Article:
"What kind of a sign do you want?" I asked him.
"Well," Jeff responded, "we want a three dimensional cut-out of the logo that can be hung on the center wall of the booth. It needs to be about 6 feet wide. Can you do that?"
"Sure!" He took me over to his brother and we talked a little business. I always like to talk to people to get a feel of what they're looking for. After talking to John and Jeff, I knew exactly what to do. "Let me work up a price. Ill let you know early next week."
Working in the advertising department for Belk, I got to know the visual people. Visual departments take care of all the stuff you see on display in stores; signs, mannequins, glass cases, and just about everything you look at. The visual department uses a hot wire to cut out Styrofoam letters and designs from stencils. They can be of any thickness and are usually covered in faux finishes, like marble. Almost all cut-out store signs are made this way. I asked one of the guys if he'd be interested in making a little money on the side. Of course. He said he'd take $100 for doing the job, including the Styrofoam. I contacted Jeff and gave him a price of $500 and it was a done deal. Of course, I designed and cut out the template to pin to the plastic and did all the finishing work, like softening the edges.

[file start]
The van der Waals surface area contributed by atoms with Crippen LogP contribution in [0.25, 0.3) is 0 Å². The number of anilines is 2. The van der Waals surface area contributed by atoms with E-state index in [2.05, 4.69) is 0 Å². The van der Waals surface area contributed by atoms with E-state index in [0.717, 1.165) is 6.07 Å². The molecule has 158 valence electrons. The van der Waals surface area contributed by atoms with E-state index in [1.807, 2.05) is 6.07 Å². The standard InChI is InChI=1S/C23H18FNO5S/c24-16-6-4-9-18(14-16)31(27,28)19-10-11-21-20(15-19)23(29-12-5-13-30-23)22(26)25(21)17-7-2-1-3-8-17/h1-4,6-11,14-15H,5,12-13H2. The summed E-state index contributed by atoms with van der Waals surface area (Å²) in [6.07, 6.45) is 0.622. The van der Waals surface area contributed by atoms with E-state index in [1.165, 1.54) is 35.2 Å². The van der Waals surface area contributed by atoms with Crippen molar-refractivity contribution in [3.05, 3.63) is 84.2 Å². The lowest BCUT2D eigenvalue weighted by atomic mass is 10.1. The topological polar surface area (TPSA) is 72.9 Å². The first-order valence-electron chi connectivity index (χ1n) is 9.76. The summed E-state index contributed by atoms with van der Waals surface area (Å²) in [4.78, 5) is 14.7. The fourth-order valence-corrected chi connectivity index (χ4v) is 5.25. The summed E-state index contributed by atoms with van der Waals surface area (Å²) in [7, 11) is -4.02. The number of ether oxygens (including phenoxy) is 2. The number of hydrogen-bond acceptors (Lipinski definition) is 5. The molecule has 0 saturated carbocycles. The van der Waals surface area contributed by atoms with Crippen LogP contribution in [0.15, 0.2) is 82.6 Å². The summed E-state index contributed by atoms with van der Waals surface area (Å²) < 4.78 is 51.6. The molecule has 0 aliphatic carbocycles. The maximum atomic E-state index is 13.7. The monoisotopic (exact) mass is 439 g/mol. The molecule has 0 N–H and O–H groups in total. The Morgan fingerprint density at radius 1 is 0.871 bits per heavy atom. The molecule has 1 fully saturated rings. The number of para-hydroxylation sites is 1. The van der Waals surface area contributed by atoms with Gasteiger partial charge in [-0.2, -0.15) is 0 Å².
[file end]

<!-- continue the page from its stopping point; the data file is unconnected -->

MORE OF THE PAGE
One evening, I ran into John at Harper's. "Dave, if you do this job on time and under budget, I'll fly you up to the convention in New Orleans on my private jet."
"Of course I will," I told him. "You already have the price and I guarantee it will be ready long before the convention." I knew it had to be shipped up before the event opened.
I delivered the sign to Jeff at their office in Winter Park. "Are you going to Harper's later?" Sure, I said. "Good, I'll let you know what John thinks." When I saw him that evening, he told me John was very impressed. He said, not only did I do a much better job than their ad agency, but they would have charged over $2,000 for the job. "We fired them." Darn, I could have charged a lot more, but I've never been a gouger. As we approached the date to fly up there, Jeff told me not to worry about breakfast, that John would bring it. It was going to be a same day flight, up in the morning, back later that day. Don't be late.